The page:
You and I go way back, to the beginning. We’re one hundred percent connected in a way no one will–or could ever–understand. We’ve been there, standing together. Sometimes crying in the shower, sometimes snorting through our nose, but it’s always been you and me. Always and forever…
Or so it was supposed to be, but some time ago I left you–
I left you floundering on your own, to rely on love and encouragement and strength from others–from strangers–when it was I who should have held you up. When it was I who should have hugged you and praised you and appreciated you for the wondrous person you are–for all the beauty and life you bring to this world.
I seldom tell you how much I love you. How much I admire you. How beautiful and caring and intelligent and strong you are. That you are my hero.
I was standing under the light of a thousand stars. At a far distance, I could see the burning flames of bonfire.The laughter of a group of fellow trekkers and the soft murmuring of river Supin was all I could hear. It was the night of the first snowfall in Har Ki Dun. Wild freezing winds wrapped us all in the arms of nature.
When suddenly, a kitchen helper (bhula, a native word for younger brother) came out of the kitchen tent right next to me. He discovered that the frosty water in the bucket, used to wash utensils, had developed an initial layer of ice. He plunged an ice axe in the bucket to break the thin ice.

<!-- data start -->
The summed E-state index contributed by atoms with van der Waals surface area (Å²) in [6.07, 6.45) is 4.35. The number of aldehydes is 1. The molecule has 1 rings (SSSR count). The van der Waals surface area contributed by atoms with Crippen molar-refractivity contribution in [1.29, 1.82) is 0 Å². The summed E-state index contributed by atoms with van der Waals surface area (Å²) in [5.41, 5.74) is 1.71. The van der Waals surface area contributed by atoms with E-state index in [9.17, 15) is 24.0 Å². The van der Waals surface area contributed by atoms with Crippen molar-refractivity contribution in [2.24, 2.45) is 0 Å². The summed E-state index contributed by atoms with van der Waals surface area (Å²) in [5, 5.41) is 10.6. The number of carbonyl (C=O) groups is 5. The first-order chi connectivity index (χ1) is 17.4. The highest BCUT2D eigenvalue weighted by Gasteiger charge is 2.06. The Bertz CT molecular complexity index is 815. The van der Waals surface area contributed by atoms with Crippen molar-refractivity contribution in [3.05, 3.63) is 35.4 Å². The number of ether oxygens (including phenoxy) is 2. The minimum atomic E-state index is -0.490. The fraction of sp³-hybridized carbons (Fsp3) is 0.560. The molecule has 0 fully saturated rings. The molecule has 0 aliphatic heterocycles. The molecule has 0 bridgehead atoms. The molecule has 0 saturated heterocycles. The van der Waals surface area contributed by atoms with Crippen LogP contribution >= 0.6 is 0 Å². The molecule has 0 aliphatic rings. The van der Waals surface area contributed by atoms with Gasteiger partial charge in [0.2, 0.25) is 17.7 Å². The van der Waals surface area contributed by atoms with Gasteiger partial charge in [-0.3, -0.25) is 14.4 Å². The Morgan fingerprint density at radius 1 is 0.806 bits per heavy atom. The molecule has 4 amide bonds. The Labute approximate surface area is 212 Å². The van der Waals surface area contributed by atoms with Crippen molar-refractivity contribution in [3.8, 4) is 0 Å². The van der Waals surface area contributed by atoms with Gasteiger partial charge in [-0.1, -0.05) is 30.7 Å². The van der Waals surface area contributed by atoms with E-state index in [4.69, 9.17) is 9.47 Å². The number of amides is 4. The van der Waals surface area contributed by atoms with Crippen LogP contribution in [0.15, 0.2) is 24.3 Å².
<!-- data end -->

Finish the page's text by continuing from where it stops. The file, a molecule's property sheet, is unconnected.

And casually started washing utensils with the freezing water.
If you ask me, what I felt in Har Ki Dun, in complete honestly, I’ll tell you that I felt small. Small under the luminous light of a thousand stars, as if the universe up above is vast and unknown. It is full of uncountable stars and you are just another short story in the universe. I felt small under the wild force of powerful winds, small under the courage of the casual act of how someone was so comfortable with washing utensils with freezing water.
My personal universe started to look small, under the panorama of hopefully twinkling stars. In that moment, all our urban worries of this modern world, the hustle bustle of meeting deadlines, completing targets, attaching self importance to everything and hyping our own existence- all start to fade away!
No wonder, the mighty mountains resonate humility.
No wonder that Himalayan people are so humble.
Therefore, I urge you to travel. Travel to explore the different shades of life and the Himalayas. And trust me, each trek teaches us something. You will never be the same person, as you were when you started the trek!